My Arms, Your Hearse

My Arms, Your Hearse is the third full-length studio album by progressive metal band Opeth. It was released in August 1998. It was Opeth's first album to be released simultaneously in Europe, through Candlelight Records, and in the United States, through Century Black.

My Arms, Your Hearse
Studio album by
ReleasedAugust 18, 1998
RecordedAugust–September 1997
(Studio Fredman, Maestro Musik and Nacksving Studio)
Genre
Length53:13
LabelCandlelight, Century Black
ProducerFredrik Nordström, Opeth & Anders Fridén
Opeth chronology
Morningrise
(1996)
My Arms, Your Hearse
(1998)
Still Life
(1999)

Background

My Arms, Your Hearse was the first Opeth album with drummer Martin Lopez, who answered a newspaper ad that Opeth put up searching for this spot to be taken after Anders Nordin left. Shortly thereafter the band also brought in Martín Méndez, a friend and previous bandmate of Lopez. However, Mendez did not have enough time to learn the bass parts for the album, so frontman Mikael Åkerfeldt played bass for the entire recording session.[2] All of the songs on My Arms, Your Hearse are shorter than ten minutes, whereas on Opeth's previous album, Morningrise, every song exceeds this length. The album is dedicated to Lee Barrett (of Candlelight Records).[3]

The title of the album is derived from the lyrics of the song "Drip, Drip" by the band Comus.[4]

Style

Concept

Åkerfeldt wrote all the lyrics before the music was written,[2] to create Opeth's first concept album. Each song ends with the title of the next song. For example, “April Ethereal” ends with the word “when”, which is the name of the next track.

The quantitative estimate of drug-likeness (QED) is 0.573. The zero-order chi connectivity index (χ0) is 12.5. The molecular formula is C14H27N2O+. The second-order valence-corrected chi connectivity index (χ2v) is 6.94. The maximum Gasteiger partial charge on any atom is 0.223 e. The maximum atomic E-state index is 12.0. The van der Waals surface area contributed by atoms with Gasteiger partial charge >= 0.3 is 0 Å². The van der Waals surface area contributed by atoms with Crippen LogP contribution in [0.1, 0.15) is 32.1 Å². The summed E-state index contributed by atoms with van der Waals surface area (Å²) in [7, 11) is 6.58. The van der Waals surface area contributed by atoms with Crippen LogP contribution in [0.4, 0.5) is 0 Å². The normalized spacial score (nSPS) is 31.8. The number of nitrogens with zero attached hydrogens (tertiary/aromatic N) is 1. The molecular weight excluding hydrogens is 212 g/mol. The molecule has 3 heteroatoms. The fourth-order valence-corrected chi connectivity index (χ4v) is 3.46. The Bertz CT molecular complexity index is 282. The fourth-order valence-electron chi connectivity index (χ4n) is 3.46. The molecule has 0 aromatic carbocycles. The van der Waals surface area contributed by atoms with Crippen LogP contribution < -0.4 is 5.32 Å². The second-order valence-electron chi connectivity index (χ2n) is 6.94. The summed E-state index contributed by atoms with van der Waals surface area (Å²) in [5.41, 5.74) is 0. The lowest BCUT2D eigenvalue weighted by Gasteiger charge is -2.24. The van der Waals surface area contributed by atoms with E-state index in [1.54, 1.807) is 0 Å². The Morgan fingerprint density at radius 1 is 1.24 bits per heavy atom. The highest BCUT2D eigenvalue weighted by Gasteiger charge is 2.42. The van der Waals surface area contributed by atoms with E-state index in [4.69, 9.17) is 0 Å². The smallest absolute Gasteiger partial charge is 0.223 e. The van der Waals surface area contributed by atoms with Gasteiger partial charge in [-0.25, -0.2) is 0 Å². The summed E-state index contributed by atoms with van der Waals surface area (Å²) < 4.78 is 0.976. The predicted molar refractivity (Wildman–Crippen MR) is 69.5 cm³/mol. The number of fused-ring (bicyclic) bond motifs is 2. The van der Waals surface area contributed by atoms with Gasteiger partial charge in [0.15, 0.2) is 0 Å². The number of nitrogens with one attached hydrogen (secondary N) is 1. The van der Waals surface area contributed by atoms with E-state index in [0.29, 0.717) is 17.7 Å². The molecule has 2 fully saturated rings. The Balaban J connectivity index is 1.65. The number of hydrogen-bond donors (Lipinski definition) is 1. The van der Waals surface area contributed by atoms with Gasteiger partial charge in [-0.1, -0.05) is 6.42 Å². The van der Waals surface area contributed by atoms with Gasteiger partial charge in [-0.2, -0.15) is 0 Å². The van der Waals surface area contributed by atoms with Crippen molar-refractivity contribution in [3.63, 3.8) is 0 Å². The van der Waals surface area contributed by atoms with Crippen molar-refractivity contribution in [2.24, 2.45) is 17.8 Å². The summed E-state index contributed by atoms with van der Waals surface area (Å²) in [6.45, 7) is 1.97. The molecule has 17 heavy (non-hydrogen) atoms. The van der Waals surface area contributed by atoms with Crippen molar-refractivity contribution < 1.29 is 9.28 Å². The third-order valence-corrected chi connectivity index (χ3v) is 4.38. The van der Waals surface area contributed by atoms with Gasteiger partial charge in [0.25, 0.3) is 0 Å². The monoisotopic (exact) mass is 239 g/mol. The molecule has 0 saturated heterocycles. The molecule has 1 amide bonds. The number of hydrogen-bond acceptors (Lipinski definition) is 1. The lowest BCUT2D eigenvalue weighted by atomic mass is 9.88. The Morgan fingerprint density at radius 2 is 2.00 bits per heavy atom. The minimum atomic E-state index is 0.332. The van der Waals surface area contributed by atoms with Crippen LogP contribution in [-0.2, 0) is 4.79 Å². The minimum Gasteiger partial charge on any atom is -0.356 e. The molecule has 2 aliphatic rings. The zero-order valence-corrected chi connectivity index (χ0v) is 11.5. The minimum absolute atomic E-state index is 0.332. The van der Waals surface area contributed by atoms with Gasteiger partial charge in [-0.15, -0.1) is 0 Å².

Reception

Professional ratings
Review scores
SourceRating
AllMusic[1]
Chronicles of Chaos[5]
Metal Crypt4.75/5[6]
Metal Storm9.7/10[7]
Sea of Tranquility[8]
Tartarean Desire[9]
Terrorizer[10]

My Arms, Your Hearse was widely praised by critics. Steve Huey of AllMusic said that it "flows logically from one composition to the next, and the mostly long songs have enough variation in texture and mood to hold the listener's interest fairly consistently".[1] Jeb of Metal Faith magazine said, "each song sort of flows into the next giving the whole album a unified feel".[10] Jeff of Mid West Metal magazine commented, "having never been exposed to Opeth, I had them pegged as a typical black metal bands that sings about love and relationships and crap like that. I really didn't expect to get blown out of the water when 'April Ethereal' kicked in, from this point I am converted! And while the album has some mellow parts and some folk-ish characteristics, it's still a very intense album from a band who seems to have not forgotten how the fuck they got their current plateau in life."[10] Christian Renner of Metal Crypt wrote, "the musicianship is brilliant as always and the songwriting is just what you would expect from this incredibly talented group. This is another great album that most bands out there would give their right arm to have written and that statement just speaks volumes of the songwriting talent of the Åkerfeldt/Lindgren team."[6] Pedro Azevedo of Chronicles of Chaos said of the album, "though some parts of the drum sound are somewhat awkward at times (new drummer and bass player, by the way), the instrumental performance is as great as one would expect, and Akerfeldt's vocals are again amazing. Top quality sections just flow throughout the album, making it truly -excellent-. My Arms, Your Hearse is a indeed a brilliant proof that Swedish metal isn't entirely stagnant."[5] Tartarean Desire's critic Cseke Róbert wrote, "this record is more powerful and more beautiful than most of today's music from this genre. The entire record is a mixture of hell-bound adrenalin and soul... My Arms, Your Hearse is such a powerful album that I consider it one of the best of the genre."[9] Demonic Tutor (Olivier Espiau) of Metal Storm stated the album is a "trip to heaven" and also:[7]

If the album Blackwater Park remains as Opeth's masterpiece so far, My Arms, Your Hearse also deserves the maximal rating. I personally think that this record is equal to Blackwater Park ... Well, every metalhead on earth MUST have this album. If you're tired of your standards or if you just want to discover new horizons in the metal world, or simply if you don't want to miss the best band for its creativity, listen to Opeth... Listening to My Arms, Your Hearse, I can say that perfection has now a name: Opeth.

Olivier Espiau, Metal Storm.